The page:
Annotated Bibliography 4: The Built Environment & Childhood Obesity

“The Built Environment: Designing Communities to Promote Physical Activity in Children.” Pediatrics 123.6 (2009): 1591-598. Web. 5 Mar. 2017.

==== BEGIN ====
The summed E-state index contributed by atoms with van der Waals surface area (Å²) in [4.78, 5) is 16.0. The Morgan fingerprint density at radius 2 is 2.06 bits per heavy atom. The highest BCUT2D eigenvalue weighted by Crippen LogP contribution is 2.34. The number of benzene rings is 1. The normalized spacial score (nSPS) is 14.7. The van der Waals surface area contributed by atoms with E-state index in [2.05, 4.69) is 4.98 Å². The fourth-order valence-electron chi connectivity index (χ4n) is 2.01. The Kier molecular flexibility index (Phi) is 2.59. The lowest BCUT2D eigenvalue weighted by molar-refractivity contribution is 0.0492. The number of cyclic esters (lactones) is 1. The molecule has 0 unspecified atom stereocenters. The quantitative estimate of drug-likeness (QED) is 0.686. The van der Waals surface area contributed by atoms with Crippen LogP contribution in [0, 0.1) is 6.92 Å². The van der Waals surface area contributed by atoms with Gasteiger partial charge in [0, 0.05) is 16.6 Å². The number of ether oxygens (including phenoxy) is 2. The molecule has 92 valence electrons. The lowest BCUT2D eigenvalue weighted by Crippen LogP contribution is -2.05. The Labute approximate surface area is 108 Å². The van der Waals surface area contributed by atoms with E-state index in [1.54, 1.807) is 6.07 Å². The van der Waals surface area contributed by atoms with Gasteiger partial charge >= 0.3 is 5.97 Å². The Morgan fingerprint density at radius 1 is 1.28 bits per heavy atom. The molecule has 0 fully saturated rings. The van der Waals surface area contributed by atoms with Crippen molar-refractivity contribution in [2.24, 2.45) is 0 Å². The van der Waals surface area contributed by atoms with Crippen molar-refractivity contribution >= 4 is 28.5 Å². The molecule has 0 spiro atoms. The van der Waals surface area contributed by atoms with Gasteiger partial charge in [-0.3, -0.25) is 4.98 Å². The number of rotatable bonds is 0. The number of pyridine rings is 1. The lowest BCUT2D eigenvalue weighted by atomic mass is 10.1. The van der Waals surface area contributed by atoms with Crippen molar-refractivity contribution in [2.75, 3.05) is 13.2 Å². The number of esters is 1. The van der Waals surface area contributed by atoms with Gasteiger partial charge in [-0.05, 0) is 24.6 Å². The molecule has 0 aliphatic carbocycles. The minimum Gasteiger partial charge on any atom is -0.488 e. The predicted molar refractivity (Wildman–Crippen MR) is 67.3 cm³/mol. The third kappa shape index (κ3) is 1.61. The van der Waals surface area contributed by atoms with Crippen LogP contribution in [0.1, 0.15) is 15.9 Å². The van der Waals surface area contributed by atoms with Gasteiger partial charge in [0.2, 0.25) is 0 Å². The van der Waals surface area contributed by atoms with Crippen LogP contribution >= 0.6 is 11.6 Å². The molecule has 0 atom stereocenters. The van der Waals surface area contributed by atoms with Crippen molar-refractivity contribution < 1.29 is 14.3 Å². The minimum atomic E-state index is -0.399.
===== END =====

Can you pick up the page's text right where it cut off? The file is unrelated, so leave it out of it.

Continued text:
This scholarly article, written by a committee of Pediatricians, delves into how built environments have an impact on the physical health and activity of children. It reports that approximately 32% of American children are overweight, and how physical inactivity is a huge part of the reason why so many children are overweight. The built environment can have an impact on the amount of physical activity that children get throughout the day. In this article, the Pediatricians point out how neighborhoods and communities can provide more opportunities for physical activity by having parks and open spaces for the children to play. As stated by the committee of Pediatricians, “factors such as the school’s location have played a significant role in the decreased rates of walking to school, and changes in policy may help to increase the number of children who are able to walk to school” (Pediatricians, 2009). Modifications to the environment that address risks linked to the volume of traffic in the surrounding areas could have a positive impact on the amount of walking and biking among children. Studies show that outdoor physical activity would also be increased if certain actions were taken to make the space feel safer and to reduce the fear of crime. This article reports that there will be new policies in place which will promote a more active lifestyle among children and teens.

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